Living in China prompts a reassessment of national identity. As a 'wài guó rén' 外国人, a foreigner, but literally 'outside person', I am one of many English speakers. But there are also a lot of Russians, Germans, Nigerians and Ghanaians. Most of the English speakers are here to teach; the Russians are here to study Chinese; the Germans work as engineers or in factories; and the Nigerians work in the import and export of clothes.
The Chinese see us all in a number of ways, but first and foremost they are very curious. When I arrived it was difficult to deal with people stopping and staring at you on public transport or in the street. Children would, and still do, chase you chanting 'wài guó rén', and many people video you in the street.
From the back I could quite easily be taken as Chinese. I have dark hair and a medium build, but some of my peers, whom are particularly tall or who have blond hair, are seen as celebrities. In tourist spots we are asked to have pictures taken with young children or families who will remain complete strangers. Later you can search a Chinese social networking site, like Weibo or QQ, type in 'foreigner' and search the location where you were snapped and you will probably find a picture of yourself with comments. It can be invasive, endearing and understanding all at the same time.
I say understanding because many Chinese people have never seen a foreigner. They are simply curious. Those of the older generation, who would have heard from their parents that foreigners could only bring bad things to China, must be even more shocked.
As a foreigner there are some people you should avoid. In poorer areas we are, with justification, seen as being mega rich and are often targets for robberies or scams. It's best not to get involved with other people simply because they don't like the idea of foreigners being in China. Those foreigners who break Chinese law have not helped this attitude. Aside from the fall out from Bo Xilai and Neil Heywood, there have been press reports of a British man attempting to rape a Chinese woman in Beijing, and also of foreigners getting drunk and doing ridiculous things that would never be acceptable in their homelands let alone here. With a negative press comes negative feeling, but many Chinese see foreigners as being here to stay and, as China aspires to be like the West, they feel they must accept foreign influences.
My comments relate only to white foreigners. The feeling towards black people is different again. When I was teaching colours to my six and seven years olds last week, one boy gave the 'African Man' as an example of the colour brown. There is a community near where I live nicknamed 'Chocolate City' because of the number of Africans living there. For the Chinese, the sight of black people is a phenomenon. In the past they knew about white westerners, but the influx of black people in the last few years has truly opened China's eyes.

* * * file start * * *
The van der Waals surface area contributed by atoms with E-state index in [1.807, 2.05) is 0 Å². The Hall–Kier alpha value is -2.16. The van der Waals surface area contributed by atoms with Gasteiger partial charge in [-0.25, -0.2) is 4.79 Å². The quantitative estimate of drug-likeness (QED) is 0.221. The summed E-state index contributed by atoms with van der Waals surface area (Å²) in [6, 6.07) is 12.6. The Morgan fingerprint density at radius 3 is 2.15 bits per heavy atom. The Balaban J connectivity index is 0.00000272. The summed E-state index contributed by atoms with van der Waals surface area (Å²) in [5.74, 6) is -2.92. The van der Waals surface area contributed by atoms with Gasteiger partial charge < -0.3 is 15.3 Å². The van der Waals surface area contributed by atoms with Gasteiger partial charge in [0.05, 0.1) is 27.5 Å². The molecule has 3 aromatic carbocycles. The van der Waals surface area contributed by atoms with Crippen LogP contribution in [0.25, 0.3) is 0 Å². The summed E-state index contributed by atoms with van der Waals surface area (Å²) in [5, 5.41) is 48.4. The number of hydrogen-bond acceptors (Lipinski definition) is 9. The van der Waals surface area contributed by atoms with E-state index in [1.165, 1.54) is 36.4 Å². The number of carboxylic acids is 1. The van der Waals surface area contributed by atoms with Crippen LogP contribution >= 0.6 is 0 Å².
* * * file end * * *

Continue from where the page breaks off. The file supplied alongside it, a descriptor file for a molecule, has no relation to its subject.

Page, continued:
In Guangzhou they estimated in 2009 that there were around 100,000 Nigerians, Liberians, Cameroonians and Malians in the city. That number increases by 30-40% every year. The migration of Africans to China has happened at the same time as China has been increasing its presence in Africa. There are an estimated one million Chinese workers in Africa and, during the Libyan crisis last year, there were reports that the Chinese were going to borrow a battleship to help their workers escape.
Although the Chinese have settled throughout the world and become important citizens of western countries, the fact that people are now coming to China to do the same surprises the Chinese. I have engaged in conversation with Chinese people who speak good English and they are usually shocked to hear that we are working here. I get the impression that many of these more educated Chinese don't actually like China, they simply have no other place to live.
The number of half-Chinese half-western babies is on the increase and, if their parents choose, these babies can become advertising sensations. The mix is seen as being incredibly beautiful and desirable. Around a third of children on Chinese TV adverts are clearly not the product of two Chinese parents. This summer China will even send its first black athlete to the Olympic games. Ding Hui, nicknamed Xiǎo Hēi 小黑 (little black), is a 21-year-old volleyball player born of a South African father and a Chinese mother. His mother tongue is Mandarin and he has attracted attention from all quarters of Chinese society. He has been lauded for 'the whiteness of his teeth' (often lacking in the Chinese, see my second blog 'Candy Stumped for Dental Care') and the 'athleticism of his genes'. To us this is racial prejudice, but to the Chinese it is just curiosity and amazement.
As more and more Westerners begin settling in China, these extremes will recede. Guangzhou is a big city, by Chinese standards it is even multicultural, so when I travel through China this summer I may even be treated as a visiting celebrity. As with all change in this rapidly developing country, it starts slowly, but it can only accelerate. Eventually the social network pictures and comments will disappear, too.